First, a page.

Like buildings insurance, contents insurance isn’t compulsory, but without it you would need to foot the bill for repairing or replacing your belongings if they were destroyed or stolen. This includes clothes, jewellery, furniture, kitchen items and electricals.
What does home insurance cover?
Generally, buildings insurance helps cover the cost of repairing damage to your home or completely rebuilding it, if it’s destroyed. Contents insurance helps cover the cost of repairing or replacing damaged or stolen belongings.
What is usually covered with home insurance?
Most buildings and contents insurance policies will cover damage caused by:
- flooding and storms
- fire and explosions
- burst, frozen or leaking pipes
- water damage
- theft and vandalism
- fallen trees, lampposts, aerials and satellite dishes
- vehicle or aircraft collision
If you need emergency temporary accommodation such as after a flood, your home insurance will usually cover the cost – but check the small print.
Buildings and contents insurance policies usually also offer personal liability cover, up to certain limits. This is for if a visitor is injured or their property is damaged in your home, or if you or someone in your household accidentally damages someone else’s property. This isn’t the same as legal services cover, which is usually an add-on to a home insurance policy.
Other optional extras for contents and buildings insurance include home emergency cover to fix emergency issues, and personal possessions cover for when you take your belongings outside your home.
What’s not usually covered by home insurance?
Policies vary, but standard home insurance doesn’t usually cover:
- Wear and tear or gradual damage, as it’s designed for unexpected, sudden events.
- Electricals that have come to the end of their useful life.
- Damage after lack of maintenance or poor handiwork.
- Accidental damage, such as dropping your TV or a crack in your bath after knocking something off a shelf. Comprehensive accidental damage cover is usually an add-on, which costs extra.
- If you make a claim for a home that was unoccupied for more than 30 days in a row, unless you’ve let your insurer know beforehand and they adjusted your cover.
- Damage caused by pets, such as chewed table legs, scratched table tops and nibbled wiring. Even if you take out accidental damage cover as an add-on, you’ll likely need an extra extension to cover damage caused by four-legged friends.
- Damage after pest infestations, such as mice, rats and wasps. You’ll usually need home emergency cover as an add-on for that.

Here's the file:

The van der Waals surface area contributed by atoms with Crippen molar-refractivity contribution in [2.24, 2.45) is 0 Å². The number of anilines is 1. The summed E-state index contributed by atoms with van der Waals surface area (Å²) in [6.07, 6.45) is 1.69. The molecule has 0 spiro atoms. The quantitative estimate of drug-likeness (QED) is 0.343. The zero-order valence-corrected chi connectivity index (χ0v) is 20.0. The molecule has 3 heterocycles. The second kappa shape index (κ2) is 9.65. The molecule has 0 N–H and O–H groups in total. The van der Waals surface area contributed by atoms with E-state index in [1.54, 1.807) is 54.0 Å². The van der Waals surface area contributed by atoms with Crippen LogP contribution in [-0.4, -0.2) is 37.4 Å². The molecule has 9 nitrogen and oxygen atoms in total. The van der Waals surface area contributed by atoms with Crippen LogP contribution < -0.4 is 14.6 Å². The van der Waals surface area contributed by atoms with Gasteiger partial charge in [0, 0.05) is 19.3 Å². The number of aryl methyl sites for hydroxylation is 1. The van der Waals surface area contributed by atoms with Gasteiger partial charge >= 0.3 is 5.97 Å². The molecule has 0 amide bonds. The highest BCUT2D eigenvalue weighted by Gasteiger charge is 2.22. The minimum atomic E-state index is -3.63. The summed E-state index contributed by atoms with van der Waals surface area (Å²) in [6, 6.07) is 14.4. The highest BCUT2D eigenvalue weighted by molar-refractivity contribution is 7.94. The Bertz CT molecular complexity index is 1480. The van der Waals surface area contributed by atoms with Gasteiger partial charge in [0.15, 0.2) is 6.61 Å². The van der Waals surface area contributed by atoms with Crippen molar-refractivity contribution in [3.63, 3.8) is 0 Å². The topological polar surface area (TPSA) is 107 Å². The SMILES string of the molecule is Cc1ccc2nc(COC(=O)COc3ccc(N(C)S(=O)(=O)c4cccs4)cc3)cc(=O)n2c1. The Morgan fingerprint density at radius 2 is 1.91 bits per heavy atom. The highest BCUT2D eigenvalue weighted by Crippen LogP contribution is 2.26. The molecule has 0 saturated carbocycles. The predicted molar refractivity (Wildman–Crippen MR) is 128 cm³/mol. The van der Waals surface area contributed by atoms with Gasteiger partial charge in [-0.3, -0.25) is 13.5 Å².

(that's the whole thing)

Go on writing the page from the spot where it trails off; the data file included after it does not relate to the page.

Insurers usually set single item limits with their contents insurance of around £1,500 to £2,000. So unless you tell your insurer about anything that would cost more than the limit to replace, it won’t usually be covered. It may need to be listed separately or require extra cover.
If you buy or are given high-value items after taking out the policy, let your insurer know so your cover includes them. Try to keep receipts as proof of purchase.
How much home insurance should I get?
If you’re taking out buildings and contents insurance, the amount of cover should be enough to cover the cost of rebuilding your property and replacing everything in it.
With buildings insurance, the total value of the insurance policy is the cost of rebuilding it from the ground up, including labour and materials – this is different from the current market value of your home. Most insurers calculate the figure by the number of bedrooms in your home. If it’s a sum-insured policy – which sets a maximum amount an insurer will pay out on a claim – you’ll need to calculate the rebuild cost of the property and tell your insurer. Although some insurers may estimate this for you, it’s still worth making sure it’s enough.
To help you calculate the costs, the Association of British Insurers (ABI) has a free Home Rebuild Calculator on its website.
If your buildings insurance policy offers unlimited cover, you don’t have to find the rebuild cost. It’s unlikely to be the cheapest option though, so you may want to see if a sum-insured or bedroom-rated policy offers enough cover.